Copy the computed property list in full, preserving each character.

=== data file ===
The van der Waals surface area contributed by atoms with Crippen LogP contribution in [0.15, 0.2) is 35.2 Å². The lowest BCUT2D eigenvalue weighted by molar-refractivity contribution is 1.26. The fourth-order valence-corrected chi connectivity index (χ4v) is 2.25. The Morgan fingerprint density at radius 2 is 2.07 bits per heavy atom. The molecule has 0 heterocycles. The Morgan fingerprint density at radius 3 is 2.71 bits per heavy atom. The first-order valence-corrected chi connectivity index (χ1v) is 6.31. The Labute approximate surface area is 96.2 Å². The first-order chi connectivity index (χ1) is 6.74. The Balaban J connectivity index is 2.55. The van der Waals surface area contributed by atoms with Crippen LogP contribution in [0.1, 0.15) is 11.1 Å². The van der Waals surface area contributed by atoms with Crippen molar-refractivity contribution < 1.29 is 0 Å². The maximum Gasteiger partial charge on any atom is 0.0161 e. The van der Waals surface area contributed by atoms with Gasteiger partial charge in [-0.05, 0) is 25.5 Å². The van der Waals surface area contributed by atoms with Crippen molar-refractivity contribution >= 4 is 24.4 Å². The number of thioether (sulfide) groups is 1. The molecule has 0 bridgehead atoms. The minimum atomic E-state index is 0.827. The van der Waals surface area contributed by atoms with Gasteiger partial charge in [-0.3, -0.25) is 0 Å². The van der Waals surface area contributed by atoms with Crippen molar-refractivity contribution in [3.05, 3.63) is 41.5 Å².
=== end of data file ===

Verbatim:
The van der Waals surface area contributed by atoms with Crippen LogP contribution in [0.15, 0.2) is 35.2 Å². The lowest BCUT2D eigenvalue weighted by molar-refractivity contribution is 1.26. The fourth-order valence-corrected chi connectivity index (χ4v) is 2.25. The Morgan fingerprint density at radius 2 is 2.07 bits per heavy atom. The molecule has 0 heterocycles. The Morgan fingerprint density at radius 3 is 2.71 bits per heavy atom. The first-order valence-corrected chi connectivity index (χ1v) is 6.31. The Labute approximate surface area is 96.2 Å². The first-order chi connectivity index (χ1) is 6.74. The Balaban J connectivity index is 2.55. The van der Waals surface area contributed by atoms with Crippen LogP contribution in [0.1, 0.15) is 11.1 Å². The van der Waals surface area contributed by atoms with Crippen molar-refractivity contribution < 1.29 is 0 Å². The maximum Gasteiger partial charge on any atom is 0.0161 e. The van der Waals surface area contributed by atoms with Gasteiger partial charge in [-0.05, 0) is 25.5 Å². The van der Waals surface area contributed by atoms with Crippen molar-refractivity contribution >= 4 is 24.4 Å². The number of thioether (sulfide) groups is 1. The molecule has 0 bridgehead atoms. The minimum atomic E-state index is 0.827. The van der Waals surface area contributed by atoms with Gasteiger partial charge in [-0.3, -0.25) is 0 Å². The van der Waals surface area contributed by atoms with Crippen molar-refractivity contribution in [3.05, 3.63) is 41.5 Å².